It can help indie or starting-out developers, because a full engine is a tough thing to properly write.

    • by adamofgreyskull ( 640712 ) on Thursday August 04, 2011 @08:14PM (#36992590)
      The reason for releasing source code as open source isn't so that you can download it for free, compile it, and have a working copy of Doom 3, it's so that people can look at the code, learn from it, port the game to new architectures or mod the source to add new features/take advantage of new technology. Several original games have been developed using previously released id source code: (Someone should really invent some kind of "Search" "Engine" for this internet thing...)
      Nexuiz []
      Urban Terror []
      Tremulous []

      Sadly, I suspect that you won't appreciate the value of any of that, having phrased your questions the way you did.
    • by jaxa ( 2429766 )
      This helps The Dark Mod [] team, among others. There are many bug fixes and improvements that can only be made once the source code is released.
    • When do you "always hear" about games getting their source code released? I rarely hear anyone other than id doing that. As for who it helps- see earlier commenters.

  • I keep buying all of their games as long as they keep releasing the source, even if the games suck (Quake 4, Doom 3).
    • Not a gamer and the last FPS I played was Doom3 in 2003/4. I will continue buying id games, though, just cuz.

  • I haven't gotten around to playing (or even buying) Doom3 yet, and it's already about to go open source.
    • Afaict if you want to actually play the game you still have to buy (or pirate....) a copy to get the game content. The source releases only tend to include the code.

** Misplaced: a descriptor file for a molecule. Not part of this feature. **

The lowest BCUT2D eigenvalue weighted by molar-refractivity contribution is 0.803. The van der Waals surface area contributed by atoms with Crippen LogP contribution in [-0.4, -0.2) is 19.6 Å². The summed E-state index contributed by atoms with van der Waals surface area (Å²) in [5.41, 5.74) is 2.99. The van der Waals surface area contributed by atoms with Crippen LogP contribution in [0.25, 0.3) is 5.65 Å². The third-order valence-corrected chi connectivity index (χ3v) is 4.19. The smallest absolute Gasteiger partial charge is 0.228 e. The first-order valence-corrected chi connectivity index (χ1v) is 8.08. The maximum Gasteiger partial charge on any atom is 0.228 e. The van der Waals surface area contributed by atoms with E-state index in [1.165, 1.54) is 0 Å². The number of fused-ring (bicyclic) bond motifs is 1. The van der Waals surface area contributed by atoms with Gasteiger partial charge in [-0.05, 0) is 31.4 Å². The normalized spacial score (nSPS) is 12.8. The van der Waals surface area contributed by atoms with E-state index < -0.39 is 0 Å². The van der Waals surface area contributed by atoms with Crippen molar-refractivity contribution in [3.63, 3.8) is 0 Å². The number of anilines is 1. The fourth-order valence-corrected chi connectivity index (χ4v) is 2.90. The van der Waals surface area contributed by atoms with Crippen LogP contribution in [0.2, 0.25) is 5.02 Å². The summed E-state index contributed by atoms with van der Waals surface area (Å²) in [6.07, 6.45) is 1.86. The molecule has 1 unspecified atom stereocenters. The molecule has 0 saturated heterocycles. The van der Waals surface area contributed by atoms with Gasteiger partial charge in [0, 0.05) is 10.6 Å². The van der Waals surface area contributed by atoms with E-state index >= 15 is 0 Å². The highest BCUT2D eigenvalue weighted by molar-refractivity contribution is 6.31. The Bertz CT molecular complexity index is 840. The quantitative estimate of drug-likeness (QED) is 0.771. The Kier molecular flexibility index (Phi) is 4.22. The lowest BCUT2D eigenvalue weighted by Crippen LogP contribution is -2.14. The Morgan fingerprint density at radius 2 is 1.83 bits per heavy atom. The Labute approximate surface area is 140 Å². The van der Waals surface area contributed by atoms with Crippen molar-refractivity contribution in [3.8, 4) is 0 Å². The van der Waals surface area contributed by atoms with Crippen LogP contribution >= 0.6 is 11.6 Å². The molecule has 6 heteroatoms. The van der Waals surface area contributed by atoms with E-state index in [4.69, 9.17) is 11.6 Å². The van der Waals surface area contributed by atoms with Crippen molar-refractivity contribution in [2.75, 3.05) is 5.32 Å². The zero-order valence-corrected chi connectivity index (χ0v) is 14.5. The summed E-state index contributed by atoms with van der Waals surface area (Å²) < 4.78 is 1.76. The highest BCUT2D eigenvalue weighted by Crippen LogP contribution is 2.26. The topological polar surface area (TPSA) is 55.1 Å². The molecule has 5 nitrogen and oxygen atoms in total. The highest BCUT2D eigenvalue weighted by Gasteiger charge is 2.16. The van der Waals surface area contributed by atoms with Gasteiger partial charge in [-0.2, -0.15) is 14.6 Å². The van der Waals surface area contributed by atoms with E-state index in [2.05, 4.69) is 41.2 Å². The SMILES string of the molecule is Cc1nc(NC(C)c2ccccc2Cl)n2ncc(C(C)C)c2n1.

• I wish the source code for the original Red Faction would be released. The damage & map sizes could be increased for larger amounts of memory. Also the core of the game could be used for other types of games. I'd like to see it modded to allow portal jumps added to allow people to cross from server to server.
  • For an analogy, you should take a look at idtech3 game engine users. 2 months ago reported about 700 active Quake 3 servers (many empty of course). Lots of people still enjoy this game, and having access to source code engine is an advantage to them. Other games that use the free idtech3 engine are Urban Terror (up to version 4.2), Tremulous, Smokin Guns, and World of Padman. Granted, I think only UrbanTerror is a widely played game among these (game tracker reports over 1000 live servers) a

  • I fired up Doom3 on my current rig recently and was pretty damn impressed with how good it looked for a game released 7 years ago. It honestly looks pretty good next to modern games. Widescreen wasn't supported out of the box, but wasn't too hard to set up.

    I think when it was launched no one was really able to play it on highest graphical setting due to video cards not having enough video ram. My R9700 pro only had 128mb, I think D3 needed 512mb?

  • a general rule would be awesome. Not only for games but for everything. Artwork etc would still be an issue, but at least the code could be used/updated/improved...

    I would love to have Master of Orion _1_ released. TCP/IP and larger integers for the global account. Larger universes, more tech levels to get to, maybe moving stars, improved mass updates to resource management....

    I would _pay_ for that.

    (MoO2 & 3 can die in a fire)

  • I'm meeting with the kids at my old high school in November to talk to them about software development and IT. Being able to show them some code behind a fairly recent video game will give them a good idea of what they're getting into. All the kids want to "do video games" in some way or another, but none really know what that means.

    Speaking of which, anybody have example test cases and/or design docs for a video game? I want to show parts of the entire process.

Logic is a pretty flower that smells bad.